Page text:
Dusty Weis:

It's pretty remarkable that you went from unemployed, mixing paint in your buddy's basement to, you've got your pick of the litter and you can go work wherever the heck you want. What opportunity did you wind up picking? And why did you make that decision?


Tony Piloseno:

Receiving a bunch of job offers from a lot of people, it was cool to feel wanted. People saw my vision now, what I was trying to do. But I kind of had a bad taste in my mouth working for a big corporate environment, right? If something happens, you're getting dumped, no questions asked. It was just something that left a bad taste in my mouth. But I received a LinkedIn message from Don Strube, who's the owner of Florida Paints. He reached out to me, he said he loved the story. He wanted to bring me down to Orlando, Florida to check out Florida Paints, which is a paint manufacturer here in Orlando, family based company, small to midsize company too. And he really told me about his passion for painting color too, which is something that I really resonated with. So him and I got to talk and I came out and checked out their facilities.


Tony Piloseno:

And one thing that he specifically told me was that he will help me start Tonester Paints into its own line of paint and color, right. And I was like, "Well, that's the perfect opportunity to do so." Have my own paint manufacture and have the chance to have a startup company, take my vision and my goal for paint and actually put it into my own brand. I mean, it was perfect. All the other offers were great too, but in a sense, those were just marketing other people's paint. I had a chance to do it for myself and for my own paint brand. And that's why I ultimately came down here to Florida to have them be my paint manufacturer.


Dusty Weis:

So Tony stuck around Ohio long enough to finish up his degree and then jetted off to start a new life, partnered with Florida Paints, managing his own brand as an entrepreneur. And to his old college instructor, Lori Marchese, his tale presents an instructive opportunity to which she can direct her current students about navigating the corporate world as an up and coming creative.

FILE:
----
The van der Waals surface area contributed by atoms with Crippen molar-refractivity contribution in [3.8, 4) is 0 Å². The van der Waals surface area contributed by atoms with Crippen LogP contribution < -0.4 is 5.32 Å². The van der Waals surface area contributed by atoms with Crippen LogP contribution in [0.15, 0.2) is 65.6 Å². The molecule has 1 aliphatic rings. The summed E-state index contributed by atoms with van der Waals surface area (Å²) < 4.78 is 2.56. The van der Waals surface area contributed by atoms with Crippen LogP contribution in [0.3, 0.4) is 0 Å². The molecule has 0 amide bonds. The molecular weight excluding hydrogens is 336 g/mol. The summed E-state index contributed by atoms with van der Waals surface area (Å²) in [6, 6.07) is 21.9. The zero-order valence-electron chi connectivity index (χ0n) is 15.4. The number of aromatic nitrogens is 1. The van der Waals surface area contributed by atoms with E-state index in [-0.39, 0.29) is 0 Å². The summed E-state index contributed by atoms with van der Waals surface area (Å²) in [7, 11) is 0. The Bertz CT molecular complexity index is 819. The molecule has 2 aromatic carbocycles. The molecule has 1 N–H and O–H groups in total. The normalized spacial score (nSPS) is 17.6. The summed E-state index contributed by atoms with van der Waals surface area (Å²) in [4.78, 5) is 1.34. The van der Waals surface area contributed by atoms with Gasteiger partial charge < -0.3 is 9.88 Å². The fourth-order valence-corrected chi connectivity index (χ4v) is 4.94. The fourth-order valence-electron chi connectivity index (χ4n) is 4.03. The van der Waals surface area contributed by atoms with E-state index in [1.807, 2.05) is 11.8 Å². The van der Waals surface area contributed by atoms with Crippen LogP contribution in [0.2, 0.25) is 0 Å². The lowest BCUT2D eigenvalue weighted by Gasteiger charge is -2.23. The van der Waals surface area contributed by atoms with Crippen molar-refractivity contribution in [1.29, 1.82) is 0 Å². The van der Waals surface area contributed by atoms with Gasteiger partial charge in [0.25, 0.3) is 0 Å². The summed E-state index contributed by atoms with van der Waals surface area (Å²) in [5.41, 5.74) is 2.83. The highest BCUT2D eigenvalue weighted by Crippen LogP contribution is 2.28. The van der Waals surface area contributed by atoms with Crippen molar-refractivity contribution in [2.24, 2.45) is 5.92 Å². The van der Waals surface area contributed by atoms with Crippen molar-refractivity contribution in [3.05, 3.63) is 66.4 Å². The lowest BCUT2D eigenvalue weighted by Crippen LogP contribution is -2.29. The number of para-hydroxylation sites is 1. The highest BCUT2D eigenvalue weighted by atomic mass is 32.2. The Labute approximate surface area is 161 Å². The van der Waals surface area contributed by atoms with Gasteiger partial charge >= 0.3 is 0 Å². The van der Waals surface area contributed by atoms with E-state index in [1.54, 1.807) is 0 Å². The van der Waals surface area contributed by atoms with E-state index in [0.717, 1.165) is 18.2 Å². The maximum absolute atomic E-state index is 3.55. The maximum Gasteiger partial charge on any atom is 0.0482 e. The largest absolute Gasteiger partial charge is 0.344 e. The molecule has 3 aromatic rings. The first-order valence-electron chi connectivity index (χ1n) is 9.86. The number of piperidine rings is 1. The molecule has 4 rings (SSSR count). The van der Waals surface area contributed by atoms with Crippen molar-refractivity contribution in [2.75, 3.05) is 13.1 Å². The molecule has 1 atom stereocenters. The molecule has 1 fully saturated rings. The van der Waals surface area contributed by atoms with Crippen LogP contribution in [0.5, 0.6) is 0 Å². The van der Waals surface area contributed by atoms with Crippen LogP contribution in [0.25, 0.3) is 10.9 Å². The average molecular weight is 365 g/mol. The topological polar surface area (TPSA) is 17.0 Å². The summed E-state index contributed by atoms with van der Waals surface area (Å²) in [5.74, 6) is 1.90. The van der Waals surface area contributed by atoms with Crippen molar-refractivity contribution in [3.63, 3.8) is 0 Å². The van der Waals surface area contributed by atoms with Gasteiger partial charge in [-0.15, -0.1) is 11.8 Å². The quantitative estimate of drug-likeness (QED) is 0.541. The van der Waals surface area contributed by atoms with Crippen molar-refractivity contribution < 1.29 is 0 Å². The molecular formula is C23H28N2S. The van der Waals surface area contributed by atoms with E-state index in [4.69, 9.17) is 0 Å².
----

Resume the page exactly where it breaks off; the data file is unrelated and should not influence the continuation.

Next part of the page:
Lori Marchese:

The best lesson is an admiration for Tony's resilience. He got knocked down and knocked down hard and he really didn't let that stop them. He truly had a passion for what he was doing and he got in a good position to take advantage of it. And that's a real success story. It's a happy ending. It may not have been exactly what he had in mind, but it is definitely a happy ending that he is, as his own paint company, doing what he wants.


Dusty Weis:

I don't want to put words in your mouth, but I feel safe in saying it sounds to me like you're pretty proud of your former student.


Lori Marchese:

I would've been proud regardless of his success, but that ability to come back against adversity makes you right, makes you even more proud.


Dusty Weis:

And from where Tony sits now, behind that desk placard that says "Founder," he is more than happy to discuss the lessons that he learned about content marketing and social media. I've worked in the corporate machine back in the day and in a lot of ways I still do. And so I've watched people who have never personally used social media, try to put together, elaborate social media campaign strategies. So I know that there is a lot wrong with how the corporate world approaches creative enterprises. In fact, if I can get up on my soapbox for a second, the word content itself, as a means of describing stories and videos and blogs and written words and anything else, content as a term drives me nuts. Because it sounds like something that shows up on the back of a flatbed truck and gets unloaded with forklifts. Content is not a commodity. It's the painstaking result of creative freedom that's skillfully wielded by creative people. And so I guess if there's a takeaway lesson from your story here about authenticity and social media strategy about making content that really resonates with people, what would that be?